updated 05/02/1994 AT 01:00 AM EDT
•originally published 05/02/1994 AT 01:00 AM EDT
Spontaneous weddings seem to be the thing to do in Hollywood these days. First Julia and Lyle, then Shannen and Ashley, now Drew and Jeremy. My initial reaction was skepticism. After all, how can you build the foundation of a lifelong commitment in four to six weeks? Then the romantic in me surfaced, and I envied these new couples their passion and ability to act on it. But after reading Drew's quote—"I think that was the last talking we did that night"—which described the night they met, I realized my first reaction was correct.
SARA HANNA, Tampa
How sad that Drew Barrymore would work so hard to recover from her drug and alcohol addictions and then give it up for a sip of champagne. Drew, if you can't gel through the excitement of your wedding day without a drink, keep it to yourself and try to respect the millions of other young people struggling with this disease one day at a time. When Barrymore defensively explained that she "has never been more in control of my life than I am now," the hairs stood up on the back of my neck.
A MEMBER OF ALCOHOLICS ANONYMOUS
According to minister-psychic-private detective Patricia Vander Weken, who married them, "Drew and Jeremy will be together for many life-limes in addition lo this one." I am neither a minister nor a psychic, but here's my bet on how long this marriage will last—less than one year!
CHARLES M. STONE, Plant City, Fla.
The Whitewater investigation is not a right-wing or Republican vendetta against Ms. Clinton's health-care plan. Rather, it is a concentrated effort pursued by reliable journalists for full disclosure of possible unethical or unlawful conduct. Had this been done promptly by the White House, it might all be over. However, ail inquiries were met with denial or stonewalling. Moreover, huge profits in the commodities market and speculative real-estate investments do not suggest indifference to financial success. Which is it, Clintonians—the "politics of meaning" or greed and selfishness?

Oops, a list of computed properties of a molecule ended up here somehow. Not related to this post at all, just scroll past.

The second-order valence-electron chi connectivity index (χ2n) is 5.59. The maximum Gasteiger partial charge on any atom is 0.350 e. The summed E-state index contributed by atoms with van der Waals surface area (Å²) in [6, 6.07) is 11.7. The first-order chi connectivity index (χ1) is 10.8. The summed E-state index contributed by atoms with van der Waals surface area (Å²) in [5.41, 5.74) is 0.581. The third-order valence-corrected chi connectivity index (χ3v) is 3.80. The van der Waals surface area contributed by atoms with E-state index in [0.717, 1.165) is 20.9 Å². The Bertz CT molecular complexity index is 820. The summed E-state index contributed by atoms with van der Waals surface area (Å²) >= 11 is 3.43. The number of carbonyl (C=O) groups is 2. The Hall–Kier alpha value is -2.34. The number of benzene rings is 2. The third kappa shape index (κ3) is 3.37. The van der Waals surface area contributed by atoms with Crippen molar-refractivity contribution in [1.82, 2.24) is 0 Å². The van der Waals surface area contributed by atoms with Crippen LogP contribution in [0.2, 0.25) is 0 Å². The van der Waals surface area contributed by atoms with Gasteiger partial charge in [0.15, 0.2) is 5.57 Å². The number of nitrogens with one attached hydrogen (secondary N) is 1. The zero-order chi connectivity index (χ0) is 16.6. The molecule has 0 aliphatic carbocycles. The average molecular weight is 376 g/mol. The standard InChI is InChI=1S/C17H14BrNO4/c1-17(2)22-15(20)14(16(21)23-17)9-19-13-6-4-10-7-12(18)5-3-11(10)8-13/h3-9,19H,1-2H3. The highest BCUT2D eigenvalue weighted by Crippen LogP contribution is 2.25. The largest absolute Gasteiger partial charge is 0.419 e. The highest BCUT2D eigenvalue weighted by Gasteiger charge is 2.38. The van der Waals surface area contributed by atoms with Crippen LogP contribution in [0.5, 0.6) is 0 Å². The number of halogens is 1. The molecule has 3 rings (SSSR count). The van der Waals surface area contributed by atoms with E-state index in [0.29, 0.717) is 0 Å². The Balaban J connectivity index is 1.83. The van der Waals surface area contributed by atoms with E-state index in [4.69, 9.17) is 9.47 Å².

JUDITH GEDDES, Palm Beach, Fla.
Poor Mrs. Clinton. Like so many feminists, she wants to be treated equally and have all the power and influence of men, but still wants to be treated with the kid-glove gentility that was accorded her unliberaled sisters of earlier days. Every time anyone gets close to asking about the unethical conduct she appears to have engaged in, they are accused of being afraid of powerful women or of being against her because she is a woman. Nonsense.
ROBERT A. NAMANNY
Meadow Vista, Calif.
Did Hillary consult her Bible before she made her stunning, improbable gain in the commodities market? Please, spare us this woman's sanctimonious drivel. You don't have to shamelessly promote her. Besides, if her political fortunes turn, she can always open a brokerage firm with Mother Teresa.
MARY JO REYNOLDS, Glendale, Calif.
As the mother of a teenage son battling cancer and its aftereffects, I was delighted that Ian O'Gorman's friends gave him such from-the-heart support. I have, however, seen too many truly beautiful bald-headed girls in too many hospital visits to appreciate the comment, "I don't think Ian would have wanted to be followed around by a bunch of bald girls."
SUSAN SNYDER BRICKLEY
My heart goes out to the family of Amy Federici, but I rejoice with them in the comfort of knowing that her organs have helped others lead productive lives. I applaud the hospital personnel who gave them that gift of knowledge. My son was killed on May 6, 1983. I made the painful decision to remove the life-support systems in the hospital. Then I made an easier choice—to donate Greg's organs. Not being told who received them, however, I have wondered for 11 years if my decision really helped.
JO NEAL, San Angela, Texas
Amy Federici's family made a generous decision in the face of a personal tragedy when they agreed to donate Amy's organs. The decision was almost easy, they said, because they knew this is what Amy would have wanted. The decision is far more difficult for thousands of families each year who must decide whether to donate a loved one's organs without knowing his or her wishes. Family consent—not a signed donor card—is required for organ donations to take place. A simple, clear discussion with your family about organ donation could ease the burden of this very personal decision during a crisis situation—and could have lifesaving consequences for the 33,000 Americans currently awaiting a transplant.
The Partnership for Organ Donation Boston